House Wisse, Monaghan Farm
Robert Serman Architects - South Africa
Drawings, plans, elevations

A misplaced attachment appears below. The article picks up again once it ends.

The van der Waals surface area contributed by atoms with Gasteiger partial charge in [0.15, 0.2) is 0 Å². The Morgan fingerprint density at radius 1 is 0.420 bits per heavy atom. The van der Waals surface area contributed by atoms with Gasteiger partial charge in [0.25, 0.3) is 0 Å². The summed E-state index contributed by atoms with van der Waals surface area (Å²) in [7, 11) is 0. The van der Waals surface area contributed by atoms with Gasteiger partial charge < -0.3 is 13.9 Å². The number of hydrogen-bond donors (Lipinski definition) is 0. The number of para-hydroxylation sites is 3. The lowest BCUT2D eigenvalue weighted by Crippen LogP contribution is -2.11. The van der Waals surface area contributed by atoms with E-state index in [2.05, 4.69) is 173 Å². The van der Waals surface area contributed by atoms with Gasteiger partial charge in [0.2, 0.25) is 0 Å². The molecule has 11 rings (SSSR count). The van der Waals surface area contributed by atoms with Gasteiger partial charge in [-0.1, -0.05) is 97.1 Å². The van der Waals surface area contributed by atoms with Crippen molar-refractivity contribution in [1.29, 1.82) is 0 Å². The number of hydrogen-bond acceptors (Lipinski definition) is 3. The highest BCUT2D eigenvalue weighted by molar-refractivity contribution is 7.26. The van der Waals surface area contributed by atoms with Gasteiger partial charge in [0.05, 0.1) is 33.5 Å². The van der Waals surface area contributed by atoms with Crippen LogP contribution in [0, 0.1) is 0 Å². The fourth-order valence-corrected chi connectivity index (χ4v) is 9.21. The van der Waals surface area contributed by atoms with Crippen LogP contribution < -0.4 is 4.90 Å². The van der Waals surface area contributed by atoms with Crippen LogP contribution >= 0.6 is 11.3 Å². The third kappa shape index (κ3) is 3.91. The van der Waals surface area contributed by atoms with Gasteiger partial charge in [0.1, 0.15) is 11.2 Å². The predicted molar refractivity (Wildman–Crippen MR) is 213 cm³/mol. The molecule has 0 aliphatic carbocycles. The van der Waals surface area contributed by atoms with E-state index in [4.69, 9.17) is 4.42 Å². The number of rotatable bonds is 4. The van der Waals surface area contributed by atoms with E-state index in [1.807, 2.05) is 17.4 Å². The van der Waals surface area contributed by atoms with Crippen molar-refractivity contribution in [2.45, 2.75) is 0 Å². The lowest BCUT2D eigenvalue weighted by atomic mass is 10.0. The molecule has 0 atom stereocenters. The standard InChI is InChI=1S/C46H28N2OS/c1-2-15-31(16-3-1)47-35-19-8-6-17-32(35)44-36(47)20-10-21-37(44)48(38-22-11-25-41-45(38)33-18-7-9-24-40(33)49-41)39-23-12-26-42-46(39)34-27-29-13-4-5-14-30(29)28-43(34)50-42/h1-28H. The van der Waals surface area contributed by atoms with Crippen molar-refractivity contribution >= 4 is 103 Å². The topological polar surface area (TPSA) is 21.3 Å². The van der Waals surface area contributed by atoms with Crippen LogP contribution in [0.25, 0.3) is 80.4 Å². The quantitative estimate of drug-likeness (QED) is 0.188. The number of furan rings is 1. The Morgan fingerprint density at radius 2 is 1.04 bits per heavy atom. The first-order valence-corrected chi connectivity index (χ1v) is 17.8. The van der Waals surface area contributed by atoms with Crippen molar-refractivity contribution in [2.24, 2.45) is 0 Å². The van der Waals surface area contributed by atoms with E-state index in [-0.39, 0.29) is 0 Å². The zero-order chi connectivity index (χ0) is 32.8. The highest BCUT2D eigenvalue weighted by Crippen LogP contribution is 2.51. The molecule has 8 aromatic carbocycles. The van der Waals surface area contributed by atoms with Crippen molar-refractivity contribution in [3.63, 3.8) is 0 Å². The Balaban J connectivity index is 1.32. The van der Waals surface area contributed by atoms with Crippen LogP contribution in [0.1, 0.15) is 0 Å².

A house in the veld, a house in the sun. House Wisse is a home that looks to embrace the beautiful landscape that it sits in and is designed to integrate with its immediate surrounding while framing and capturing the distant views towards the surrounding valleys and ‘koppies’. The sloping site is respected and is experienced as one circulates through the home, gently dropping from level to level. Ones relationship to natural ground level continually shifts between being upon, within or proud thereof. The strong connection with the landscape is further emphasised through breaking down the mass of the building and staggering the plan, thereby weaving landscape and house together. The narrow volumes of the house ensure that one’s eye is always drawn outwards whether it be into an intimate courtyard or towards the vast distant views. The architecture looks to passively control light and temperature. This is achieved through creating a thoroughly insulated envelope (floor, cavity wall and ceilings) and relying on simple principles of cross ventilation as well as deep roof overhangs and louvred screens and shutters as shading devices. The sliding shutters allow one to adapt and modulate the spaces based on the time of day or year. The expression of these lighter filigree elements contrast with the heavier masonry, steel and concrete elements. Although the material palette is restrained a range of textures are explored within one material for instance, the concrete finishes range from Board-formed to Off-shutter and polished. This honest and varied approach leads to the visual richness and character of the spaces. The natural pool with its planted filter zone serve to further integrate the home within its natural setting and the water tank that sits alongside the pool, and under the deck, has a capacity to store 40 000 litres of harvested rainwater. House Wisse or, ‘Sonvanger’ as its inhabitants affectionately call it, stands as a home where one can leave their troubles at the door and where one is invited to connect with nature through observing the subtle shifts in its daily and seasonal rhythms.